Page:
Sacks and takeaways now missing for Vikings defense
NOV 19, 2013 4:00a ET
Robison and his teammates were putting pressure on Wilson, who would ultimately make a move and evade the rush. Minnesota finished with plenty of pressure but only one sack on one of the most elusive quarterbacks in the NFL.
"We were putting a lot of pressure on him, but he's a smart quarterback," Robison said Monday. "You could see every time he stepped back, he was looking at me or Kevin (Williams) and just kind of seeing where we were. It's unreal to me that he can sit there and look at us and still find receivers downfield.
"He's a smart kid. He was looking at us to see where he could step up. He could step up in the 'B' gap or step out, get on the edge. We had to be smart on that left side, definitely."
A week after disrupting another mobile, agile quarterback in Washington's Robert Griffin III because of a strong pass rush, the Vikings couldn't get to Wilson or get him on the ground. Wilson completed 13 of the 18 passes he attempted for 230 yards and two touchdowns.
Minnesota held Seattle to 323 yards, and limited Marshawn Lynch to 54 yards rushing. But four offensive turnovers put the defense in bad spots and the Vikings defense couldn't build on the momentum gained in the second half of last week's win against Washington. The Seahawks scored 20 points off turnovers, 17 in a 3 minutes, 54 second span in the fourth quarter, for a 41-20 win.
"We're not playing good ball right now, and at times we do and it's like we fall apart," Robison said. "We have yet to put together a four-quarter game. So, we got to try and find a way to eliminate the mistakes, execute the calls that are made and capitalize on opportunities that are given to us."
Through four weeks, Minnesota was amongst the league leaders in takeaways, a consolation for a defense that had suffered letdowns in the final minute in losing two games.
The Vikings had 12 turnovers in the first four weeks, going plus-2 in turnover-differential in their first win of the season in Week 4 against the Pittsburgh Steelers. In the six games since, following their bye, Minnesota has two takeaways on defense and has been unable to bail out a defense that has bled yardage against opponents and an offense that has continued giving the ball away.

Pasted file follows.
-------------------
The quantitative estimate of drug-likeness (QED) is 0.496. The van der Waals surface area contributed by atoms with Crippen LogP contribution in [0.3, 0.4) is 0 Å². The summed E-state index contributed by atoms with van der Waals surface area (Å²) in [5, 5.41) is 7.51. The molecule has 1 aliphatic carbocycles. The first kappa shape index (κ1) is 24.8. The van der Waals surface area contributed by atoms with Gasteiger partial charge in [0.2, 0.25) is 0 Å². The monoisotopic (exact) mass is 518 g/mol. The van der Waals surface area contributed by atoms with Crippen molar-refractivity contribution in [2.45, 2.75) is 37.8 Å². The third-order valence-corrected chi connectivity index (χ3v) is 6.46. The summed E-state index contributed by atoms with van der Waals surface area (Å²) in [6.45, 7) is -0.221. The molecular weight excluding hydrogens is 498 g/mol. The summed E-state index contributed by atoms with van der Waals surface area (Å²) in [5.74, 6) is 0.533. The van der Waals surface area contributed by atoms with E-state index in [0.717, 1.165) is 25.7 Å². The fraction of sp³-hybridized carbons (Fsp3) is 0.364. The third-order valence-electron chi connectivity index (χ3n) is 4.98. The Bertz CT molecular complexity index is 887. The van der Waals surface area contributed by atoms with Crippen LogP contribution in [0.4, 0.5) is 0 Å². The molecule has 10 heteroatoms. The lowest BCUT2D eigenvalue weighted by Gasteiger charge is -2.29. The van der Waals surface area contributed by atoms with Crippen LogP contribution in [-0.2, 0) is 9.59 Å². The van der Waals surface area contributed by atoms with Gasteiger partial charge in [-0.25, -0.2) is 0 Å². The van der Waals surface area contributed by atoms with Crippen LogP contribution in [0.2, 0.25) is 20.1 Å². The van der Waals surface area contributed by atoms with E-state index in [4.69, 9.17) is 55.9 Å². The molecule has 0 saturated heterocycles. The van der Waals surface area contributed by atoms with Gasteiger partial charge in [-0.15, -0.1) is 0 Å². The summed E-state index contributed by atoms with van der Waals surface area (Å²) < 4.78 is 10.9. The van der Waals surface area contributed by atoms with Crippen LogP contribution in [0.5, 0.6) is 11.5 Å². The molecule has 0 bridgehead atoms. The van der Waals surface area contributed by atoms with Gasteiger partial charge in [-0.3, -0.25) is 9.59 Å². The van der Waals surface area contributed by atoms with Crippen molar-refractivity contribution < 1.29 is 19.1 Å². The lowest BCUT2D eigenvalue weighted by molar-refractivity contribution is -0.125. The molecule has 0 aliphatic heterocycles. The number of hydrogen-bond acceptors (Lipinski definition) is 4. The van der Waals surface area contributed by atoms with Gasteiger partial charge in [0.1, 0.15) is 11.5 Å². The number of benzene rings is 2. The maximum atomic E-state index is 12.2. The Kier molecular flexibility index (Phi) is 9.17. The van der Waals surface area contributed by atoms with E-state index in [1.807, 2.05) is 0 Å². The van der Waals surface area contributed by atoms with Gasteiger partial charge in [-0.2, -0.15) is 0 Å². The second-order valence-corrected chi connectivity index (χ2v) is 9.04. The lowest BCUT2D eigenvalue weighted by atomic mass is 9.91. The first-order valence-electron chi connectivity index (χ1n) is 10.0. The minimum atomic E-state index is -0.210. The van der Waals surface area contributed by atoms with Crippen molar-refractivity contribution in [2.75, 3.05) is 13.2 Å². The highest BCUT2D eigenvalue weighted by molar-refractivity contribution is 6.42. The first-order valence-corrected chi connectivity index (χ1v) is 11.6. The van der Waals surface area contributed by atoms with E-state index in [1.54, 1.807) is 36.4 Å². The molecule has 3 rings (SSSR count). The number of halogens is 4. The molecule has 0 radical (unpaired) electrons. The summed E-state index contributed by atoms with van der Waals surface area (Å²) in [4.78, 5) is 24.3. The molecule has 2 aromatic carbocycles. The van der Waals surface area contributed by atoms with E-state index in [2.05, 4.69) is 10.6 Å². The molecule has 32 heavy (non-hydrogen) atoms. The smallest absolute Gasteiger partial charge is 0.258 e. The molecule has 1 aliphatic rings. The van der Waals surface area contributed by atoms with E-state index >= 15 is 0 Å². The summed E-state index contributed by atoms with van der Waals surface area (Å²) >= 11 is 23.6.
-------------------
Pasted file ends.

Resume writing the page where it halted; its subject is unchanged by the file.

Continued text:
"They sometimes come in bunches," coach Leslie Frazier said of the lack of takeaways. "It happens that way. It can be cyclical and we're in a rut a little bit now. We got the ball out yesterday with Lynch, who's a very good back, and the defense held him to 54 yards rushing, 3-yard average.
"The ball was out. We weren't able to come up with it. Ball comes out against us, they were able to come up with it. That happens sometimes. Hopefully this will be the week that we'll get back on a roll again as far as taking the ball away. But sometimes it happens in bunches."
The Vikings were minus-4 on Sunday in turnover differential. Lynch, the league's second-leading rusher, fumbled on the second offensive play for Seattle after the Seahawks recovered a Christian Ponder fumble.
Defensive tackle Fred Evans, playing his first game in three weeks, was quick inside and hit Lynch immediately and caused a fumble. But Seattle recovered the ball in the scrum and ended up kicking a field goal for the first of its 20 points off turnovers.
"Man, I guess we're just not taking advantage of the opportunities we're given," Robison said of the lack of turnovers the past six games. "You look at it; we had an opportunity at one yesterday and was unable to come up with it. Those are the type of things we're talking about. You get an opportunity to get a ball out of a guy's hands like Marshawn Lynch, you've got to get on the ball and give it back to your offense. We weren't able to do that yesterday."
Offensively, Minnesota was turning the ball over too much in a three-game losing streak to start the season, but the defense was making up for it, partially, by being opportunistic. The Vikings 10 turnovers in the first four games, but were plus-2 in turnover differential.
Minnesota has continued to turn the ball over -- 12 in the past six games -- but have just two takeaways during that time: one on a fumbled punt return and the other on an interception by A.J. Jefferson. Jefferson has the only interception by a Vikings cornerback this season and Harrison Smith is the only other defensive back with an interception.
Minnesota has been with Smith, the playmaking safety who is tied for the team lead with two interceptions and has one fumble recovery in the past five games. He is out with a toe injury suffered in Week 6 against the Carolina Panthers and isn't eligible to return until Week 15.
Even with Robison, Jared Allen, Everson Griffen and Kevin Williams along the defensive line, Minnesota is tied for 24th in the league in sacks with 22 total sacks this season as a team. Allen has a team-high five sacks and Robison has four.
Meanwhile, Minnesota has allowed a league-high 32 points a game and is 30th in the league, giving up 391.7 yards per game.
"You're always evaluating your scheme and see what you can do better," Frazier said. "I thought yesterday our defense did a lot of good things in that ballgame they really did. One of the reasons we were right there going into that fourth quarter, and even in yesterday's ballgame, some of those points weren't necessarily directly attributable to the defense, but it does go on the defensive stats. But yeah, you're always trying to evaluate your defensive schemes, always trying to improve what you're doing, always looking at your personnel. So you are always trying to do those things that help you get better, and we'll continue that as we get ready for this next ballgame."
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